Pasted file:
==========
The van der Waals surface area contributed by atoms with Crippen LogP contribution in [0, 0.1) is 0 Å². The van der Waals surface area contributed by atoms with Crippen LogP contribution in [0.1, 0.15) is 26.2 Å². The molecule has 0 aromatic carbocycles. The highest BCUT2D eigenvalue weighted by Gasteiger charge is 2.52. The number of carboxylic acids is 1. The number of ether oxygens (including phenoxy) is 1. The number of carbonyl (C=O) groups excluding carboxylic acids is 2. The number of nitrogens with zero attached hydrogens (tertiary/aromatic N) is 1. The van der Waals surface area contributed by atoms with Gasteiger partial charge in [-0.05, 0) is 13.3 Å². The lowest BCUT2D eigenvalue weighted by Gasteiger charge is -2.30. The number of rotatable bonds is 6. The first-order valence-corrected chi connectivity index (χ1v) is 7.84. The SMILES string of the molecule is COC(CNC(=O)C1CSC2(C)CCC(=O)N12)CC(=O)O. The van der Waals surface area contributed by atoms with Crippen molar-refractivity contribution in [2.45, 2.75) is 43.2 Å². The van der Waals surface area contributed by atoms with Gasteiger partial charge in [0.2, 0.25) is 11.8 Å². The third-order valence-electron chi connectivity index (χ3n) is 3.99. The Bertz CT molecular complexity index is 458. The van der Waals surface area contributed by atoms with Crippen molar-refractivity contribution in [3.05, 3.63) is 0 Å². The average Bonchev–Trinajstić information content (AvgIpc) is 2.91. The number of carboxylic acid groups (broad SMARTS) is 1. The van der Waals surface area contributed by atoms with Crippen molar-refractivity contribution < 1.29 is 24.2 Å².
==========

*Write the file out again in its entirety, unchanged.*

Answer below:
The van der Waals surface area contributed by atoms with Crippen LogP contribution in [0, 0.1) is 0 Å². The van der Waals surface area contributed by atoms with Crippen LogP contribution in [0.1, 0.15) is 26.2 Å². The molecule has 0 aromatic carbocycles. The highest BCUT2D eigenvalue weighted by Gasteiger charge is 2.52. The number of carboxylic acids is 1. The number of ether oxygens (including phenoxy) is 1. The number of carbonyl (C=O) groups excluding carboxylic acids is 2. The number of nitrogens with zero attached hydrogens (tertiary/aromatic N) is 1. The van der Waals surface area contributed by atoms with Gasteiger partial charge in [-0.05, 0) is 13.3 Å². The lowest BCUT2D eigenvalue weighted by Gasteiger charge is -2.30. The number of rotatable bonds is 6. The first-order valence-corrected chi connectivity index (χ1v) is 7.84. The SMILES string of the molecule is COC(CNC(=O)C1CSC2(C)CCC(=O)N12)CC(=O)O. The van der Waals surface area contributed by atoms with Crippen molar-refractivity contribution in [2.45, 2.75) is 43.2 Å². The van der Waals surface area contributed by atoms with Gasteiger partial charge in [0.2, 0.25) is 11.8 Å². The third-order valence-electron chi connectivity index (χ3n) is 3.99. The Bertz CT molecular complexity index is 458. The van der Waals surface area contributed by atoms with Crippen molar-refractivity contribution in [3.05, 3.63) is 0 Å². The average Bonchev–Trinajstić information content (AvgIpc) is 2.91. The number of carboxylic acid groups (broad SMARTS) is 1. The van der Waals surface area contributed by atoms with Crippen molar-refractivity contribution < 1.29 is 24.2 Å².